Even among young adults aged 18–34 years with no chronic medical conditions, nearly one in five reported that they had not returned to their usual state of health 14–21 days after testing. In contrast, over 90% of outpatients with influenza recover within approximately 2 weeks of having a positive test result.

Symptoms lasting a month or more

Patients who are seriously ill and admitted to the hospital are in for months of illness and recovery. Being placed on a ventilator brings with it the side effects of being (therapeutically) paralyzed, in a (medically induced) coma, and not moving or being aware for however long is needed to recover one’s lung function.

These patients must go through extensive rehabilitation to regain muscle strength and re-develop mental capacities that are deeply impaired by the drugs needed to adapt the patient to ventilation.

We will leave aside these critically ill patients for a time, however, and concentrate on those who are merely sick enough to stay home and on the couch for a while. What about these patients?

The survey above only evaluated patients for three weeks after they had first been tested. What about really persistent symptoms? This article in talks about the phenomenon:

It is becoming increasingly apparent that many patients who recovered from the acute phase of the SARS-CoV-2 infection have persistent symptoms. This includes clouding of mentation, sleep disturbances, exercise intolerance, and autonomic symptoms. (See Tables 1 and 2 below) Some also complain of temperature dysregulation and lymphadenopathy.

Table 1: (general symptoms that persist)

  • Insomnia or frequent awakenings
  • Inability to concentrate and think clearly
  • Easy fatiguability [sic] despite normal lung function
  • Anorexia [loss of appetite] or increased appetite
  • Temperature dysregulation [being hot or cold inappropriately]
  • Lymphadenopathy [enlarged lymph nodes]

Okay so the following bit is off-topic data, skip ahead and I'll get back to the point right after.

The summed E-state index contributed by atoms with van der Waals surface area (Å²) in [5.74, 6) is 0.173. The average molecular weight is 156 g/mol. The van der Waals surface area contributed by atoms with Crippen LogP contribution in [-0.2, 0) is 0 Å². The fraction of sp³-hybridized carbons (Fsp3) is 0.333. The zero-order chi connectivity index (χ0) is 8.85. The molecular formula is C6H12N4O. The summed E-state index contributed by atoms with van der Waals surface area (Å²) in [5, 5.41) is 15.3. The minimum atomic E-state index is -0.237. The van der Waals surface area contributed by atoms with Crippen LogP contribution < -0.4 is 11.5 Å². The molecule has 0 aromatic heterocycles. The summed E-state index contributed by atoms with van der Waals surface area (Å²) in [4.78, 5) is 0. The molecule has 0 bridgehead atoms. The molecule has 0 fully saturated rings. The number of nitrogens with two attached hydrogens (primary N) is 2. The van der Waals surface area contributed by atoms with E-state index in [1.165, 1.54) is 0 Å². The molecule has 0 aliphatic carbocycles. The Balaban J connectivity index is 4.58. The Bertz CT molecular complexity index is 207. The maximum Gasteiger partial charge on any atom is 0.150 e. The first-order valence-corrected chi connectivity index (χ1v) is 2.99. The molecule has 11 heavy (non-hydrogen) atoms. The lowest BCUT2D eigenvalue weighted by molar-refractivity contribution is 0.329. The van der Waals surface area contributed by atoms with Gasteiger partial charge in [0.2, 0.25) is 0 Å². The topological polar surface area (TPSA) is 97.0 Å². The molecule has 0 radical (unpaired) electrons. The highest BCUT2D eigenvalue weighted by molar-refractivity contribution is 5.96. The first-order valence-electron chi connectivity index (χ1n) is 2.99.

• Dysautonomia [see symptoms below]

Table 2: (autonomic symptoms)

  • Tachycardia [rapid heartbeat] upon mild exercise or standing
  • Night sweats
  • Gastroparesis [loss of normal stomach contractions]
  • Constipation
  • Peripheral vasoconstriction [constriction of arteries and veins– resulting in cold hands and feet]

Most patients with persistent symptoms were not sick enough to be admitted to the hospital. Most had resolution of the more severe, acute symptoms mentioned above, but not all. Some are still sick more than 100 days after falling ill. Some are recovering and some are not.

Is this like myalgic encephalitis?

Some of the symptoms are reminiscent of another, poorly characterized syndrome called myalgic encephalitis or chronic fatigue syndrome (ME/CFS.) This syndrome has no known cause; most sufferers believe that the onset of their condition coincided with an acute viral infection, although it is difficult to pin this down since they usually aren’t diagnosed until months to years after their onset.

The “long haul” syndrome’s resemblance to ME/CFS may be purely coincidental, but the association with a viral illness is highly suggestive of some underlying causal similarity.

I have posted about the effects of the virus on the heart (more than 70% of mildly ill patients have hidden heart damage) and the brain (an unknown proportion of patients have hidden brain injuries.)

There may be additional, as yet untallied effects of the virus. These may relate to damage to the autonomic nervous system, the liver, kidneys, and gastrointestinal tract, and to other organs as well. No-one knows, but with the pandemic creating millions of patients, we are sure to find out over the coming months and years.